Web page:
Schedule TO-I

AAA

DEFINITION of 'Schedule TO-I'

This schedule is known as an "issuer tender offer statement." It must be filed by certain reporting companies that make tender offers for their own securities – a "self-tender." In addition, Rule 13e-4, under the 1934 Act, imposes added requirements that an issuer must comply with when it is making an issuer tender offer. This schedule replaced Schedule 13e-4 as of January, 2000.

INVESTOPEDIA EXPLAINS 'Schedule TO-I'

A tender offer is a public offer to buy some or all of the shares in a corporation from the existing shareholders made by either the company itself or buy interested outside parties. These offers are normally made at a premium to the current price of the stock. Any entity acquiring more than 5% of an existing registered public company must file a 13D with the SEC.

RELATED TERMS
  1. Securities And Exchange Commission ...

    A government commission created by Congress to regulate the securities ...
  2. Tender Offer

    An offer to purchase some or all of shareholders' shares in a ...
  3. Securities Exchange Act Of 1934

    The Securities Exchange Act of 1934 was created to provide governance ...
  4. Securities Act Of 1933

    A federal piece of legislation enacted as a result of the market ...
  5. Electronic Data Gathering, Analysis ...

    The electronic filing system created by the Securities and Exchange ...
  6. Value Of Risk (VOR)

    The financial benefit that a risk-taking activity will bring ...
RELATED FAQS
  1. Why should investors research the C-suite executives of a company?

    C-suite executives are essential for creating and enacting overall firm strategy and are therefore an important aspect of ... Read Full Answer >>
  2. What is the difference between a direct and an indirect distribution channel?

    A direct distribution channel is organized and managed by the firm itself. An indirect distribution channel relies on intermediaries ... Read Full Answer >>
  3. How can an investor determine a company's annual return from looking at its financial ...

    The funds in a share premium account cannot be used for a company's general expenses. These funds are restricted in terms ... Read Full Answer >>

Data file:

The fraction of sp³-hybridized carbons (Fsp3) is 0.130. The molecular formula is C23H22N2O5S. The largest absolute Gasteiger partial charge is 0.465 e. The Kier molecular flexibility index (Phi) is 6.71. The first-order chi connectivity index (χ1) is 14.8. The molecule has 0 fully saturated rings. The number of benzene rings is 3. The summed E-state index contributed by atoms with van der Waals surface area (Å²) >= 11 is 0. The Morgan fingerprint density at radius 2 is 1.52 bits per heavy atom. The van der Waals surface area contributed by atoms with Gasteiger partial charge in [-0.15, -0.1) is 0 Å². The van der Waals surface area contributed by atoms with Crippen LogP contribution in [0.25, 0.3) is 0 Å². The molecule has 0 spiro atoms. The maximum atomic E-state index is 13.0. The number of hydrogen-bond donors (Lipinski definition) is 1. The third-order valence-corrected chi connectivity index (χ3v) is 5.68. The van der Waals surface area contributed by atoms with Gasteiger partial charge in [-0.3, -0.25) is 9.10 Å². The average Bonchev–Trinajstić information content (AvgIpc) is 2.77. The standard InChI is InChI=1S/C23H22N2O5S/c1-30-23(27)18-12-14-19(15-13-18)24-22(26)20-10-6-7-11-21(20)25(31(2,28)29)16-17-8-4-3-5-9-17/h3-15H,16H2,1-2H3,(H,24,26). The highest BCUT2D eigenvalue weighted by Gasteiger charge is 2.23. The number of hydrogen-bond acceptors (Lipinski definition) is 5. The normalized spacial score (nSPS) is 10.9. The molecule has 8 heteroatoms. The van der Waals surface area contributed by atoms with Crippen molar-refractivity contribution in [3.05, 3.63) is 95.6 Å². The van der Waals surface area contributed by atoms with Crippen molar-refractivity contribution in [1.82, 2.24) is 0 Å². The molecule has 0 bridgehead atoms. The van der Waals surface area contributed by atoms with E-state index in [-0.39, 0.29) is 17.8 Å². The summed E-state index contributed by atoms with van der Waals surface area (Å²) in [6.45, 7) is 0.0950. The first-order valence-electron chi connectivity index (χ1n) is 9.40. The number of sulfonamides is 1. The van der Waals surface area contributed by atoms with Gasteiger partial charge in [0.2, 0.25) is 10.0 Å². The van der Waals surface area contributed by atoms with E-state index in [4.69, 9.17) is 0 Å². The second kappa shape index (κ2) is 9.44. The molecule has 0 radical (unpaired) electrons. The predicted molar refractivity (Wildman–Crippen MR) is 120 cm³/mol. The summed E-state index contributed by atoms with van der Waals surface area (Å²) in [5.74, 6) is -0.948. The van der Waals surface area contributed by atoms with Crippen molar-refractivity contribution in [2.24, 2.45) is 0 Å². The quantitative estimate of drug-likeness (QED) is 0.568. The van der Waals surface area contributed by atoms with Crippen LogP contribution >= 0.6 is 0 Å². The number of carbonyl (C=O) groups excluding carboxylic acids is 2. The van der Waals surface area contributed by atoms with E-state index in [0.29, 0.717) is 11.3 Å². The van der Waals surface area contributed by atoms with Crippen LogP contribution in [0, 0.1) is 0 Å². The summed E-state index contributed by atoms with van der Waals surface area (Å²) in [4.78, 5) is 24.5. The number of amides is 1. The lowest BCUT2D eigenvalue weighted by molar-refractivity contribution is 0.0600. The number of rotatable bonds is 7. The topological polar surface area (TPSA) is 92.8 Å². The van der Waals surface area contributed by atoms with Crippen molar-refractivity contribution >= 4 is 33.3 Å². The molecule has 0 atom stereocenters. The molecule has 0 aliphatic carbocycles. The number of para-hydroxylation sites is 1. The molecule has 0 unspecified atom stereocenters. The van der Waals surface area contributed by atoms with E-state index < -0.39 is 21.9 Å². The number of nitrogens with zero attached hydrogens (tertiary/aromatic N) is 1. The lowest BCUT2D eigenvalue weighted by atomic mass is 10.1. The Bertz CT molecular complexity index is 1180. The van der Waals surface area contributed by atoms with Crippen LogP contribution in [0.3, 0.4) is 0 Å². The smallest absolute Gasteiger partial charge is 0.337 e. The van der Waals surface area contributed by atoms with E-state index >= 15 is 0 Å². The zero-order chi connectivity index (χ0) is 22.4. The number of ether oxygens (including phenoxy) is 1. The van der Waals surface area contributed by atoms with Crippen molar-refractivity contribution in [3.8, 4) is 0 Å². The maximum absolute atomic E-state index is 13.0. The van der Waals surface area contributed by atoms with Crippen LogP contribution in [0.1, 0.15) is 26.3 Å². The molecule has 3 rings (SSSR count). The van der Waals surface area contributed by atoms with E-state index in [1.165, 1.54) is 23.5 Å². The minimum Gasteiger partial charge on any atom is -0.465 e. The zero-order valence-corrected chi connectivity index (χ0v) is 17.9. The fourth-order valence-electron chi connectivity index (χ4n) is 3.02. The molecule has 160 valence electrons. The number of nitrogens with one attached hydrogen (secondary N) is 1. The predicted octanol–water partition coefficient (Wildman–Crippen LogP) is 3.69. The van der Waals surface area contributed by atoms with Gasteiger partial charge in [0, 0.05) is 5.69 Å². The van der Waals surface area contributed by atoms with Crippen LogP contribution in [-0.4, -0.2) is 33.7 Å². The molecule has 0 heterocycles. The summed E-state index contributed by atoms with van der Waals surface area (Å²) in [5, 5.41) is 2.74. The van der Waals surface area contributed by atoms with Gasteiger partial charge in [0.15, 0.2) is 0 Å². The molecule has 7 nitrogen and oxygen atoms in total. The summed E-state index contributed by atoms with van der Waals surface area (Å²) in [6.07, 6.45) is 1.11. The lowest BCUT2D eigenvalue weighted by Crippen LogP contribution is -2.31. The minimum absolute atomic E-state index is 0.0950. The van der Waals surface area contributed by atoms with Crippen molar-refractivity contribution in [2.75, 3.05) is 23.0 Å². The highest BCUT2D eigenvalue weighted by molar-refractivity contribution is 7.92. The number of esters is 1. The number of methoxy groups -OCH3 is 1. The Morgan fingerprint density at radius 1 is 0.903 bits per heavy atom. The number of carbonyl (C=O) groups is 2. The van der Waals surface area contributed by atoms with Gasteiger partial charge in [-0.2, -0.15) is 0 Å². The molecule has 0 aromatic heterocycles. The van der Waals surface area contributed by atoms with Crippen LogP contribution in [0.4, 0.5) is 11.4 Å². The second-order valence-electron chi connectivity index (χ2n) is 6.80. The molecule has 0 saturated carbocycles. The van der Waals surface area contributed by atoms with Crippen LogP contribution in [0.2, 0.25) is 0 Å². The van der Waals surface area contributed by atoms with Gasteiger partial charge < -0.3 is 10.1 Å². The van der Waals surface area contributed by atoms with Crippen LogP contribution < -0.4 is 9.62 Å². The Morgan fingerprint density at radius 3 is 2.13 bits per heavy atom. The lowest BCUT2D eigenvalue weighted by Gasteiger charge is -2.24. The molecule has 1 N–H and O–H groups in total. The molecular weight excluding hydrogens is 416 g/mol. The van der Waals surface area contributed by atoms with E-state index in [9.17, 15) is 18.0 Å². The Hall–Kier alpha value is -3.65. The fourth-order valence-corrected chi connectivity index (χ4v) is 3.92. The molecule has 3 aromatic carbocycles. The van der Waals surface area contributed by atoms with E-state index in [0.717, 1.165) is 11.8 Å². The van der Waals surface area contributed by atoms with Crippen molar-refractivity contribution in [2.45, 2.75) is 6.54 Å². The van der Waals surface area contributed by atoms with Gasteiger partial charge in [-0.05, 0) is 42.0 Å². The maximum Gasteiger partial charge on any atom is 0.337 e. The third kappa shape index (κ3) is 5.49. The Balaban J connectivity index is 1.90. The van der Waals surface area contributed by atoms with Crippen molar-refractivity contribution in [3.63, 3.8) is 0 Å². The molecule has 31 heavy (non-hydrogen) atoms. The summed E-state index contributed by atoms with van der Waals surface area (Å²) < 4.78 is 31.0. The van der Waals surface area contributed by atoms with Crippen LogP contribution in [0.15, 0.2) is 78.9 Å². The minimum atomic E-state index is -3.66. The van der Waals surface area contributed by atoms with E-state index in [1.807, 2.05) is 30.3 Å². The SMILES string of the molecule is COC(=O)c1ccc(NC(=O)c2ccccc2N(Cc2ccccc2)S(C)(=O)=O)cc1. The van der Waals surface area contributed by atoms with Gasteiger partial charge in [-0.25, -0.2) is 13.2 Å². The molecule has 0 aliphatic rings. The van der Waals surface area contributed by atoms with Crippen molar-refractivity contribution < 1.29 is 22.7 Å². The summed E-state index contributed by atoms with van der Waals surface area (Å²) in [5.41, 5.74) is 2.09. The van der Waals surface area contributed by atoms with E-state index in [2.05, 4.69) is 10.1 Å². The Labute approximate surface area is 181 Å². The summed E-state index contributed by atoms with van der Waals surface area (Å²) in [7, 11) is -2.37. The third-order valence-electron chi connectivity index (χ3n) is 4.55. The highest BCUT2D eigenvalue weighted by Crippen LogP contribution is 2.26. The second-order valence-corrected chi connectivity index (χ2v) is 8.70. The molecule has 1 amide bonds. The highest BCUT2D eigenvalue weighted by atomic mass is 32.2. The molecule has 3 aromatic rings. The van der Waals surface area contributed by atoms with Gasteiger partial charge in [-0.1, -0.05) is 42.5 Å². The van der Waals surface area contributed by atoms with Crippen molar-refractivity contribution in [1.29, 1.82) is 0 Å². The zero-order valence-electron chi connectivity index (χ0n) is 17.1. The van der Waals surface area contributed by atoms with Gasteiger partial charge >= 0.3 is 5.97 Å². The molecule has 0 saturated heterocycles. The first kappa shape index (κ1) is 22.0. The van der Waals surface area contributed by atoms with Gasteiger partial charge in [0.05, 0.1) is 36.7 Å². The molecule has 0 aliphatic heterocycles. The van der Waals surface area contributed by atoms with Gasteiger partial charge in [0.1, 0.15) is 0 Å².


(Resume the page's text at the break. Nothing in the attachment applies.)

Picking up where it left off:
4. What are some advantages of ordinary shares?

    Ordinary, or common, shares have many benefits for both the investor and the issuing company. For individuals, investing ... Read Full Answer >>
  5. What is the difference between preference and ordinary shares?

    Preference shares, also known as preferred shares, have the advantage of a higher priority claim to the assets of a corporation ... Read Full Answer >>
  6. How do companies identify and manage business risk?

    In each stage of the business life cycle, companies face both internal and external risks that can have detrimental effects ... Read Full Answer >>
Related Articles
  1. Fundamental Analysis

    Mergers And Acquisitions: Understanding Takeovers

    In the dramatic world of M&As, battleground terms meld with bizarre metaphors to form the language of the game.
  2. Bonds & Fixed Income

    Cashing In On Corporate Restructuring

    Companies use M&As and spinoffs to boost profits - learn how you can do the same.
  3. Options & Futures

    The Basics Of Mergers And Acquisitions

    Learn what corporate restructuring is, why companies do it and why it sometimes doesn't work.
  4. Investing

    The Strong Dollar’s (Real) Toll On Tech Stocks

    A large portion of U.S. technology companies’ sales occur overseas, given the strong international business and consumer demand from many U.S. tech firms.
  5. Stock Analysis

    Google Stock: A Tale of Two Share Classes

    Google stock comes in two different flavors with different rights for shareholders.
  6. Economics

    What is a Business Model?

    Business model is the term for a company’s plan as to how it will earn revenue.
  7. Professionals

    Understanding Operations Management

    Operations management is concerned with converting materials and labor into goods and services as efficiently as possible to maximize profits.
  8. Investing Basics

    What are Ordinary Shares?

    Ordinary shares are any type of shares that are not preferred and don’t pay any type of predetermined dividend amount.
  9. Investing News

    A New Corporate Governance Initiative In Japan

    Expectations are low that Japan can create a corporate governance climate that meets global standards, but a new initiative is aimed at doing just that.
  10. Investing Basics

    Explaining Rights Offering

    A rights offering is an offer by a company to its existing shareholders of the right to buy additional shares in proportion to the number they already own.

You May Also Like

Hot Definitions
  1. Covered Call

    An options strategy whereby an investor holds a long position in an asset and writes (sells) call options on that same asset ...
  2. Butterfly Spread

    A neutral option strategy combining bull and bear spreads. Butterfly spreads use four option contracts with the same expiration ...
  3. Unlevered Beta

    A type of metric that compares the risk of an unlevered company to the risk of the market. The unlevered beta is the beta ...
  4. Moving Average - MA

    A widely used indicator in technical analysis that helps smooth out price action by filtering out the “noise” from random ...
  5. Yield Curve

    A line that plots the interest rates, at a set point in time, of bonds having equal credit quality, but differing maturity ...
  6. Productivity

    An economic measure of output per unit of input. Inputs include labor and capital, while output is typically measured in ...
Trading Center